Not all children in the Central African Republic go to school. 23 out of 100 boys and 40 out of 100 girls do not even start school! The numbers have even gotten worse in recent years. By law there is compulsory schooling for ages between six and 14, but many do not adhere to it. Sometimes parents prefer to send their children to work or they think that schooling is unnecessary, after all they cannot read and write themselves. Sometimes teachers or entire schools are missing. Existing schools were destroyed as a result of the long and repeated civil war.
How are the children in the Central African Republic?
What happens to a child born in the Central African Republic? In all likelihood they will be poor, often hungry and sick. They may not have safe drinking water and may develop diarrhea. Or they don’t sleep under a mosquito net and get malaria, a mosquito-borne disease.
Or maybe it won’t even be a year old. After all, eight out of 100 children die before they celebrate their first birthday. In addition to poverty, hunger and disease, the country’s children are also affected by the civil war. Many families have to leave their homes and flee. Sometimes children are abducted and forced to pick up weapons. They are trained to be child soldiers.
A child from Central Africa usually has many siblings. On average there are four children in each family. The selection of playmates is therefore large outside of the family. But not all children get to play at all. Every third child between the ages of 5 and 14 works (30 percent).
Boys and girls who do child labor toil in fields, mines and on fishing boats. Others beg or live on the street.
Child soldiers in the Central African Republic
The Central African Republic is one of the countries where there are child soldiers. The rebel groups kidnap the children and force them to fight for them. Some children are also used as servants or spies. 10,000 children are said to be child soldiers in the Central African Republic. For more articles on Central African Republic and Africa, please visit softwareleverage.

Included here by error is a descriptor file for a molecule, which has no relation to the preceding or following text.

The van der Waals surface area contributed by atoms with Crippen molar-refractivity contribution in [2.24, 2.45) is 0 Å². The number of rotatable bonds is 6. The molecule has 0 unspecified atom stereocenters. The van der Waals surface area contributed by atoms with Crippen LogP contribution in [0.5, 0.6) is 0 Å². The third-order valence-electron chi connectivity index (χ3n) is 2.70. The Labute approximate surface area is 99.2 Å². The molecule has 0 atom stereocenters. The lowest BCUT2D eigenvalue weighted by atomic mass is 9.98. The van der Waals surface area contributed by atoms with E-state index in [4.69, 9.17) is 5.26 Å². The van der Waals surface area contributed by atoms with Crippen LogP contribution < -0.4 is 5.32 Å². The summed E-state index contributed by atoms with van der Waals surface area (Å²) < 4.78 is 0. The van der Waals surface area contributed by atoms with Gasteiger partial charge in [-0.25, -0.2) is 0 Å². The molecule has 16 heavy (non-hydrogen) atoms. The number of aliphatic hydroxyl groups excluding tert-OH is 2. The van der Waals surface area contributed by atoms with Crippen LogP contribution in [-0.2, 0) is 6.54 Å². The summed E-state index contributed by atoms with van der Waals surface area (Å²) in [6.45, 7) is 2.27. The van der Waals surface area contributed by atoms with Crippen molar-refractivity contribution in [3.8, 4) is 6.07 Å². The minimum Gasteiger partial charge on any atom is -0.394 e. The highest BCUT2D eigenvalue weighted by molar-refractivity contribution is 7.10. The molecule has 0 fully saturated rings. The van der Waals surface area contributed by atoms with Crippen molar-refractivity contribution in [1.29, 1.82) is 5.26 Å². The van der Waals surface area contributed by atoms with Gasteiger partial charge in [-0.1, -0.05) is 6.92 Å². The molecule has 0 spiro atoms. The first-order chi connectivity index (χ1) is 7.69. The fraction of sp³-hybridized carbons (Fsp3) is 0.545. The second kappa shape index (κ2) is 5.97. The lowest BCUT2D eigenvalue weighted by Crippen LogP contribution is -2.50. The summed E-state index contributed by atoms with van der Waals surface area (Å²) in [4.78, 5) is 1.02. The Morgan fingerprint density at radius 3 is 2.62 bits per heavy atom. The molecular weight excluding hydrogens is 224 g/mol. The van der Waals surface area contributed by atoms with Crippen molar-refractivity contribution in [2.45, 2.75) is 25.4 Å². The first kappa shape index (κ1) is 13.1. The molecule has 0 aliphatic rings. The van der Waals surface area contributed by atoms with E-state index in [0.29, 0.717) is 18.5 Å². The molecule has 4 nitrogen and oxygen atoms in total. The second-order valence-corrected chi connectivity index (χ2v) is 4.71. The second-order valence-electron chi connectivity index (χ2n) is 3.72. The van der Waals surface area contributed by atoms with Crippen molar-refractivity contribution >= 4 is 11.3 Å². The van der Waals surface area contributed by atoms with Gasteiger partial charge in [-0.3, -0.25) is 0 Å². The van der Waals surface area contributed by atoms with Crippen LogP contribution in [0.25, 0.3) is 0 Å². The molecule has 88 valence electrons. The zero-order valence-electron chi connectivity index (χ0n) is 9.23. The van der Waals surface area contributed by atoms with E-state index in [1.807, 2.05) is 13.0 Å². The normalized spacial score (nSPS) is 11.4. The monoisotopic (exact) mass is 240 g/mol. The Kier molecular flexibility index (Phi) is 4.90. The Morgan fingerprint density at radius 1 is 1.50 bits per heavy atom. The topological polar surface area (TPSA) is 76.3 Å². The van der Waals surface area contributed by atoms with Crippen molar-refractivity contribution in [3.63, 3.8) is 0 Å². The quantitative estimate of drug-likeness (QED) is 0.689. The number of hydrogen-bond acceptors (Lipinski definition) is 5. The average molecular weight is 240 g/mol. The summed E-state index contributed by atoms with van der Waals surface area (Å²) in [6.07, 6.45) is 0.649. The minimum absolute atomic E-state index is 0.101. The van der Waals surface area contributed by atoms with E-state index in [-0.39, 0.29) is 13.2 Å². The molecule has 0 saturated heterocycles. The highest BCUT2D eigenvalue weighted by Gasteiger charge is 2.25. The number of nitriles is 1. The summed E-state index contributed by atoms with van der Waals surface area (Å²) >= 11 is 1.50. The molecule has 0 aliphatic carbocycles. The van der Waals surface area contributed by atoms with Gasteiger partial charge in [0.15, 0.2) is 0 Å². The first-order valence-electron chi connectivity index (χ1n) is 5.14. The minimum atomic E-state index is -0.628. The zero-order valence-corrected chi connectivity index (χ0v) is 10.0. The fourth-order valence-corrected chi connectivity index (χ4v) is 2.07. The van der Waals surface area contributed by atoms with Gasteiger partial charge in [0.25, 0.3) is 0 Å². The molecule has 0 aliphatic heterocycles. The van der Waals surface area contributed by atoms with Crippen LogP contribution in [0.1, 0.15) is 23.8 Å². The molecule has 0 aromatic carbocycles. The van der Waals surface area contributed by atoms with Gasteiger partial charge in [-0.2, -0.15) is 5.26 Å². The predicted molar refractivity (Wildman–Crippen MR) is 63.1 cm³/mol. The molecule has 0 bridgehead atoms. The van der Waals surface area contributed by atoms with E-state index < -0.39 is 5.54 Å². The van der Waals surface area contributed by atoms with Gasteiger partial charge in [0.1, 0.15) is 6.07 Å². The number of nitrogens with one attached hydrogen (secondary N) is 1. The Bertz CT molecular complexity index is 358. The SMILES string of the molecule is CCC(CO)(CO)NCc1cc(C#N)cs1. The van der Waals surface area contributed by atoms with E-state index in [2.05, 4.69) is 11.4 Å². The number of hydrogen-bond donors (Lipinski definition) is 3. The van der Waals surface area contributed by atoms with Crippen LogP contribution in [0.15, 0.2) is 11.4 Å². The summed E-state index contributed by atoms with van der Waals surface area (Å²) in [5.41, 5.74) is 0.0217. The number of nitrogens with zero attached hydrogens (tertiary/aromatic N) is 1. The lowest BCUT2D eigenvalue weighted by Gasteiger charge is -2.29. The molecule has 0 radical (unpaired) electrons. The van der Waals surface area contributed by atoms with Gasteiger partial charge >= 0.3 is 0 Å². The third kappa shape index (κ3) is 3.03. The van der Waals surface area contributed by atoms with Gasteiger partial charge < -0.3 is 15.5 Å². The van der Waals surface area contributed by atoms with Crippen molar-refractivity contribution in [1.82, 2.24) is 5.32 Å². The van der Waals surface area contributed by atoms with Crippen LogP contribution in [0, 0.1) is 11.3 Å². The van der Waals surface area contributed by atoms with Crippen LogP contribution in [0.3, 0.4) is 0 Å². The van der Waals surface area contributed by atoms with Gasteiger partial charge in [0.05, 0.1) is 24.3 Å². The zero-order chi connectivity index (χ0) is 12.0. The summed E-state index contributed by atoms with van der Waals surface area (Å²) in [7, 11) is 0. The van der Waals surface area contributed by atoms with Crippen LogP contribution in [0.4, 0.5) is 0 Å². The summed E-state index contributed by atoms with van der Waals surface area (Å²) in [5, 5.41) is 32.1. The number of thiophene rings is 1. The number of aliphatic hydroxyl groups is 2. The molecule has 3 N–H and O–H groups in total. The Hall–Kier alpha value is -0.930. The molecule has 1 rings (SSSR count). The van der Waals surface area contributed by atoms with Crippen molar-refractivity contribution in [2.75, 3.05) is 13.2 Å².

Fortunately, many children were set free in 2015 and 2016. But they are not really doing well with that. They saw bad things and had to shoot people themselves. Many have nightmares and cannot simply go back to school. That is why these former child soldiers need a lot of attention and care.
Eating in Central African Republic
What to eat
Unfortunately, there is often far too little to eat in the Central African Republic. Because people are very poor. The most important staple food is cassava. Its roots can be boiled or made into flour. That can be stomped on to Fufu. The green leaves can also be cooked.
Other important foods are rice, millet, yams, peanuts and plantains. Vegetables are okra, onions, spinach, sweet potatoes and tomatoes.
Fish and meat
Fish is caught in the country’s rivers. Maboké and Soussou are dishes in which it is processed. Meat is expensive and is therefore not often on the table. Insects such as grasshoppers, cicadas or termites are sometimes used as substitutes. Goats and chickens are most commonly eaten, but game meat is also on the menu. However, hunting for this bushmeat also threatens animals with extinction. But you probably like Kanda too – these are meatballs in tomato sauce. Cook them up – you can find the recipe in the tip !